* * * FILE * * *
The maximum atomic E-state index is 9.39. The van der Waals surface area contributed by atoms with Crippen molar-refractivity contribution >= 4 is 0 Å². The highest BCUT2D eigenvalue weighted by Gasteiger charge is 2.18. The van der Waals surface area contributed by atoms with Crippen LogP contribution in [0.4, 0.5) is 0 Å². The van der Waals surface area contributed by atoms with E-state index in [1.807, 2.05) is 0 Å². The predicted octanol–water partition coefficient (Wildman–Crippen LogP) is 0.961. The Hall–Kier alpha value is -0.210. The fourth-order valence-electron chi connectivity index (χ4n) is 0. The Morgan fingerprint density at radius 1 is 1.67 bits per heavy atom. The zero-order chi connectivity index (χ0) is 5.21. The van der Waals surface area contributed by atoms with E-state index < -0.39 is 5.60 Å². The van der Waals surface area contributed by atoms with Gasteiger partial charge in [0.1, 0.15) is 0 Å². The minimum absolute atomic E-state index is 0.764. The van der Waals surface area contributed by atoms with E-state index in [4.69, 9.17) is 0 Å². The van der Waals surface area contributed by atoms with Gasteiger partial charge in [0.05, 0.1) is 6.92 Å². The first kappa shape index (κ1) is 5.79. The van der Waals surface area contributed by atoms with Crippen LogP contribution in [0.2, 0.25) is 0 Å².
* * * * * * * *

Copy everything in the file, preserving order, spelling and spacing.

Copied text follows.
The maximum atomic E-state index is 9.39. The van der Waals surface area contributed by atoms with Crippen molar-refractivity contribution >= 4 is 0 Å². The highest BCUT2D eigenvalue weighted by Gasteiger charge is 2.18. The van der Waals surface area contributed by atoms with Crippen LogP contribution in [0.4, 0.5) is 0 Å². The van der Waals surface area contributed by atoms with E-state index in [1.807, 2.05) is 0 Å². The predicted octanol–water partition coefficient (Wildman–Crippen LogP) is 0.961. The Hall–Kier alpha value is -0.210. The fourth-order valence-electron chi connectivity index (χ4n) is 0. The Morgan fingerprint density at radius 1 is 1.67 bits per heavy atom. The zero-order chi connectivity index (χ0) is 5.21. The van der Waals surface area contributed by atoms with E-state index < -0.39 is 5.60 Å². The van der Waals surface area contributed by atoms with Gasteiger partial charge in [0.1, 0.15) is 0 Å². The minimum absolute atomic E-state index is 0.764. The van der Waals surface area contributed by atoms with E-state index in [4.69, 9.17) is 0 Å². The van der Waals surface area contributed by atoms with Gasteiger partial charge in [0.05, 0.1) is 6.92 Å². The first kappa shape index (κ1) is 5.79. The van der Waals surface area contributed by atoms with Crippen LogP contribution in [0.2, 0.25) is 0 Å².